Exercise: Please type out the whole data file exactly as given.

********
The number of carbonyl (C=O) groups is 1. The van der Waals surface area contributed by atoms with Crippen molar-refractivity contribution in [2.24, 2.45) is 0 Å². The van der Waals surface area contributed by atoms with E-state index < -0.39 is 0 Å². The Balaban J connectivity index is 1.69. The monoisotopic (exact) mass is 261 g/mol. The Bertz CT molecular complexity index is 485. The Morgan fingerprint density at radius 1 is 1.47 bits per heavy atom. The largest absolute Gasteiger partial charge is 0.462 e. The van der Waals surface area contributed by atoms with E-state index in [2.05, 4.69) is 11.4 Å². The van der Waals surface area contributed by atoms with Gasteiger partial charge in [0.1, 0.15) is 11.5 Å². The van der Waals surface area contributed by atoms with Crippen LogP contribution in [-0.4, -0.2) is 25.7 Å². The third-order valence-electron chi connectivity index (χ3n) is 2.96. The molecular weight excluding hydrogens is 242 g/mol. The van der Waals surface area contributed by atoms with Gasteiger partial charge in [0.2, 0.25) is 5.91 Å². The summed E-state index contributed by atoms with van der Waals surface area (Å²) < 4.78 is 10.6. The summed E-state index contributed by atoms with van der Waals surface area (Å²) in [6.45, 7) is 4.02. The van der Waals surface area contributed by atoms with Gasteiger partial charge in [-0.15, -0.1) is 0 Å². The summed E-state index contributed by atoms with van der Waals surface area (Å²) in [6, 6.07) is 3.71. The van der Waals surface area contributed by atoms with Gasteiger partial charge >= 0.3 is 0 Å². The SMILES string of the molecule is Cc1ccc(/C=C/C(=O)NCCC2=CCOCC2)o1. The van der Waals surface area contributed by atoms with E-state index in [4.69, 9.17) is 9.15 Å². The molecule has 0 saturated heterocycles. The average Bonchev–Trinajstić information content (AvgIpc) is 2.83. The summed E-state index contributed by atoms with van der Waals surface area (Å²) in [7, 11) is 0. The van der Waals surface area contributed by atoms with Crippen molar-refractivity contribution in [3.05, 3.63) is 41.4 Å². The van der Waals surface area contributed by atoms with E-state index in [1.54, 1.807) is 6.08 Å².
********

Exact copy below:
The number of carbonyl (C=O) groups is 1. The van der Waals surface area contributed by atoms with Crippen molar-refractivity contribution in [2.24, 2.45) is 0 Å². The van der Waals surface area contributed by atoms with E-state index < -0.39 is 0 Å². The Balaban J connectivity index is 1.69. The monoisotopic (exact) mass is 261 g/mol. The Bertz CT molecular complexity index is 485. The Morgan fingerprint density at radius 1 is 1.47 bits per heavy atom. The largest absolute Gasteiger partial charge is 0.462 e. The van der Waals surface area contributed by atoms with E-state index in [2.05, 4.69) is 11.4 Å². The van der Waals surface area contributed by atoms with Gasteiger partial charge in [0.1, 0.15) is 11.5 Å². The van der Waals surface area contributed by atoms with Crippen LogP contribution in [-0.4, -0.2) is 25.7 Å². The third-order valence-electron chi connectivity index (χ3n) is 2.96. The molecular weight excluding hydrogens is 242 g/mol. The van der Waals surface area contributed by atoms with Gasteiger partial charge in [0.2, 0.25) is 5.91 Å². The summed E-state index contributed by atoms with van der Waals surface area (Å²) < 4.78 is 10.6. The summed E-state index contributed by atoms with van der Waals surface area (Å²) in [6.45, 7) is 4.02. The van der Waals surface area contributed by atoms with Gasteiger partial charge in [-0.15, -0.1) is 0 Å². The summed E-state index contributed by atoms with van der Waals surface area (Å²) in [6, 6.07) is 3.71. The van der Waals surface area contributed by atoms with Gasteiger partial charge >= 0.3 is 0 Å². The SMILES string of the molecule is Cc1ccc(/C=C/C(=O)NCCC2=CCOCC2)o1. The van der Waals surface area contributed by atoms with E-state index in [4.69, 9.17) is 9.15 Å². The molecule has 0 saturated heterocycles. The average Bonchev–Trinajstić information content (AvgIpc) is 2.83. The summed E-state index contributed by atoms with van der Waals surface area (Å²) in [7, 11) is 0. The van der Waals surface area contributed by atoms with Crippen molar-refractivity contribution in [3.05, 3.63) is 41.4 Å². The van der Waals surface area contributed by atoms with E-state index in [1.54, 1.807) is 6.08 Å².